The start of winter marks the beginning of the wrestling season. This year’s underclassman wrestlers have shown a lot of promise. They have also established a bright future for Notre Dame wrestling.
When asked about how this year’s team compares to last year’s, sophomore James Rogers said, “This year’s team has a lot more new wrestlers. So far the new team has been pretty good though.”
Rogers clearly has a lot of hope for this year’s wrestlers. “I hope to win many matches this season and I hope that the team also wins duels during the season,” Rogers said.
When asked about some of the challenges he expects to face, Rogers said, “My main challenge is going to be managing my time well. I will do this by trying to finish my homework during school.” Hopefully Rogers can be a positive influence on his teammates so he can help lead them to a successful season.
One of the new additions to the team is sophomore Tyler Muranaka. Muranaka transferred to Notre Dame this year. When asked about how the change has been, he said, “I am new to Notre Dame, and this year has been good so far. The coach has welcomed me with open arms.”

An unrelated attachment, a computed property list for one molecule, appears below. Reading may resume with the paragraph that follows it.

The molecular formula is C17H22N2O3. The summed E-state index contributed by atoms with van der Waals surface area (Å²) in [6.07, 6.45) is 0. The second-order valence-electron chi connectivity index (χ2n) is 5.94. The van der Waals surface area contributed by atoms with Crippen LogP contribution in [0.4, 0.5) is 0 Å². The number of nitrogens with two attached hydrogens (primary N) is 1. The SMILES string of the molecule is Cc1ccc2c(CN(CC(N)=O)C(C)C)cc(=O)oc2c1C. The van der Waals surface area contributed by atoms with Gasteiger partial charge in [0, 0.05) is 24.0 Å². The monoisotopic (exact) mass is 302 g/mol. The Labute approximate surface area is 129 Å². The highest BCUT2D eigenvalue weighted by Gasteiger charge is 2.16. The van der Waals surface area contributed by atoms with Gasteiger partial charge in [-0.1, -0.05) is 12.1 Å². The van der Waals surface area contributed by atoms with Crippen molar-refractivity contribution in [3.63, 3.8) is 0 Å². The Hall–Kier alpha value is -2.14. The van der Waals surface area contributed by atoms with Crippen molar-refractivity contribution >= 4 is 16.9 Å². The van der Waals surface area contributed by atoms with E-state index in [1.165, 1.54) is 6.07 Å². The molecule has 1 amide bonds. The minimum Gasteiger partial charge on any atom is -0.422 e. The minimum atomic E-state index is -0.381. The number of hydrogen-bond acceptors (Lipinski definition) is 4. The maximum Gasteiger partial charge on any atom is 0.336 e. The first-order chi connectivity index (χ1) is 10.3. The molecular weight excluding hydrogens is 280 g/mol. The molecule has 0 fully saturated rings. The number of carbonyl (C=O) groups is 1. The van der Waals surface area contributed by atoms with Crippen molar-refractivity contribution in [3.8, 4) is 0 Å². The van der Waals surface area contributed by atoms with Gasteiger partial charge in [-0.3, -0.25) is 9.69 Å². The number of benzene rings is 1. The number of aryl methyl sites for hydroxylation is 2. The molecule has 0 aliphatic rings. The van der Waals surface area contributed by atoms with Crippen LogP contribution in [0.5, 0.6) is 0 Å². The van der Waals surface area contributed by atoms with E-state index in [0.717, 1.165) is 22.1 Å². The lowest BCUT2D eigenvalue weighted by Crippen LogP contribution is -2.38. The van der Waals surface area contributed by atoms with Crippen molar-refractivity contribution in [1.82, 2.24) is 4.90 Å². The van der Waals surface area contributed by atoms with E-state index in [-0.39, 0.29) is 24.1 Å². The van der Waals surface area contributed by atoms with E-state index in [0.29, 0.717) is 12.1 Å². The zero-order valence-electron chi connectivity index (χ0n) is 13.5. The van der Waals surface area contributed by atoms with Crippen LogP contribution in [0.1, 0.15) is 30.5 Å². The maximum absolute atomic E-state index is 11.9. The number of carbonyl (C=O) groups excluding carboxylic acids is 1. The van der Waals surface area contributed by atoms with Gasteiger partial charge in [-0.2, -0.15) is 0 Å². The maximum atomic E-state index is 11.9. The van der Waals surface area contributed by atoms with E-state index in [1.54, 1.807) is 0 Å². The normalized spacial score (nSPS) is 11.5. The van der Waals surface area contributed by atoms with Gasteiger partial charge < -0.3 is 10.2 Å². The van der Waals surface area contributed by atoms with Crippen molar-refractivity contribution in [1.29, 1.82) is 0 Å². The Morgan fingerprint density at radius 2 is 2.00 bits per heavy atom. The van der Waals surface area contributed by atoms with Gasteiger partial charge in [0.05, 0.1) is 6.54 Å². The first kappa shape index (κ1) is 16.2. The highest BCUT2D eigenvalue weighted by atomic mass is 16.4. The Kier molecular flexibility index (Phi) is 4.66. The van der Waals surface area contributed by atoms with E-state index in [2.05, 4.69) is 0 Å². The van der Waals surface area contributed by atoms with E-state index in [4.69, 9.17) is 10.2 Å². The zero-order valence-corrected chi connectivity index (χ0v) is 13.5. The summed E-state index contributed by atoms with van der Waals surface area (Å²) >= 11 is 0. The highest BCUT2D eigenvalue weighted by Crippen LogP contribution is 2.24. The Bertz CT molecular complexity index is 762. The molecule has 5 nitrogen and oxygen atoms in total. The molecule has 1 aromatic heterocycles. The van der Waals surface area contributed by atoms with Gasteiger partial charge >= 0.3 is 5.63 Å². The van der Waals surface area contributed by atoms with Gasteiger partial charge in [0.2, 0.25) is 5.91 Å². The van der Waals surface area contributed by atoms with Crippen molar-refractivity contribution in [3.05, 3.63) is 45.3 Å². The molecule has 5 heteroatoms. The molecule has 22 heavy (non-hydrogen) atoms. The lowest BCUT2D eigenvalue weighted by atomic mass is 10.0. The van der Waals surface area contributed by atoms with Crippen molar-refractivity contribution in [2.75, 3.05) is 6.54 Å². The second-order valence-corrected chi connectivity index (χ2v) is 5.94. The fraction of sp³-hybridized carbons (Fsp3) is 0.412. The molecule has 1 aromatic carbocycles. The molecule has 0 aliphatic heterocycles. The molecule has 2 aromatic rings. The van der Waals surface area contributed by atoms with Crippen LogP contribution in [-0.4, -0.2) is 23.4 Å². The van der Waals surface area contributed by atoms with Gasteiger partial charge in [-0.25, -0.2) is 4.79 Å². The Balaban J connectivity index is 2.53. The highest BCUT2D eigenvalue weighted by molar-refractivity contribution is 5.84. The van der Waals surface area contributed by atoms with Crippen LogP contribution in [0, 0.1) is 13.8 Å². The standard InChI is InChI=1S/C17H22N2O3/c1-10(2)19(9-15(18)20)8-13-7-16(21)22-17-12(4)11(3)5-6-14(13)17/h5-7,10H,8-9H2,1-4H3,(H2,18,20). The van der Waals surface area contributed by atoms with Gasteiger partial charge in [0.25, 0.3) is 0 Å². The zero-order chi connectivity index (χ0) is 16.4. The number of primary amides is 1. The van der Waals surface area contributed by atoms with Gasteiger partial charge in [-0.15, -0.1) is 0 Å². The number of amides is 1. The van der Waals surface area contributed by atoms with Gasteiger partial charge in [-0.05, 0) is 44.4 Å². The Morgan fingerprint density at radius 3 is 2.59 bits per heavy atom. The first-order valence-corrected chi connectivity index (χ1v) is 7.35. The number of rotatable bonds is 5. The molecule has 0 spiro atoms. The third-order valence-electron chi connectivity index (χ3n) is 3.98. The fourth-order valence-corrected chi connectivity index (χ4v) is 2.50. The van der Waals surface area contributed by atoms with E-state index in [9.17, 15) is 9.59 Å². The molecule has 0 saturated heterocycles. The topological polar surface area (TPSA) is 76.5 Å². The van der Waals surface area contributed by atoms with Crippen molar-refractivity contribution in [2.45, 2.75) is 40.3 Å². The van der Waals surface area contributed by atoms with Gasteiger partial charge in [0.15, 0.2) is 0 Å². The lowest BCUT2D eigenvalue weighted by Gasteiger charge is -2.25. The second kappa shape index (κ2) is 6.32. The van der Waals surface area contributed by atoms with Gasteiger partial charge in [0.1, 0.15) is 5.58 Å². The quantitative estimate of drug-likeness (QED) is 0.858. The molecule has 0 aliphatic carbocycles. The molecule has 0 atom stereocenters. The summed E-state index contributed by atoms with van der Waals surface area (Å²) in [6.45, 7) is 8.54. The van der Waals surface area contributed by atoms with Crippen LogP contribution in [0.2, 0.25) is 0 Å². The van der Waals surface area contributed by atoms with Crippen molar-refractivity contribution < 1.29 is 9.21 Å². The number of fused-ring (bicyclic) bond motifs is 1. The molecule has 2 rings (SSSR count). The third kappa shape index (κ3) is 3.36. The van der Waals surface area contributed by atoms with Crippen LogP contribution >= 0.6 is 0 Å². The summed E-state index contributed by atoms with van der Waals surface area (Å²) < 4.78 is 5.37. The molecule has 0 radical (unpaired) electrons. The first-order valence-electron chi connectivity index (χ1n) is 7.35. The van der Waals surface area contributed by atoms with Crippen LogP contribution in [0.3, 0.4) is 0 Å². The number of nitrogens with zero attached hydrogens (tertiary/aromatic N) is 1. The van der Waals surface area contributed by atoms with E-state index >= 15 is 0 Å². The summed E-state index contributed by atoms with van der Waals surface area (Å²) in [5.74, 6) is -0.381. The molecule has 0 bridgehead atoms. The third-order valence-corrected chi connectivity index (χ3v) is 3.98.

Muranaka has made some sacrifices this wrestling season in the form of weight cuts. He said, “I drink a gallon of water before I leave the house so I can hydrate and cut weight.” This is a common tactic for many wrestlers when it comes to staying in or changing weight classes.
Muranaka has worked very hard to achieve success this season. He said, “I attended a camp this summer that was 2 weeks where I woke up at 4 AM and ran 15 miles. After that we did nine hours of wrestling, and went to bed at 1 am. This was meant to wear us down and get us in shape for the season.” Muranaka has dedicated a lot of time and effort into achieving his goals. When asked about what he expects from himself this season, he said, “My individual expectations are to make it to the state tournament and place in the top 4.”
Notre Dame’s wrestling program has a very bright future. This is partly due to the team’s sophomore leaders, James Rogers and Tyler Muranaka, and the lasting impact they can have on their teammates over their last three seasons.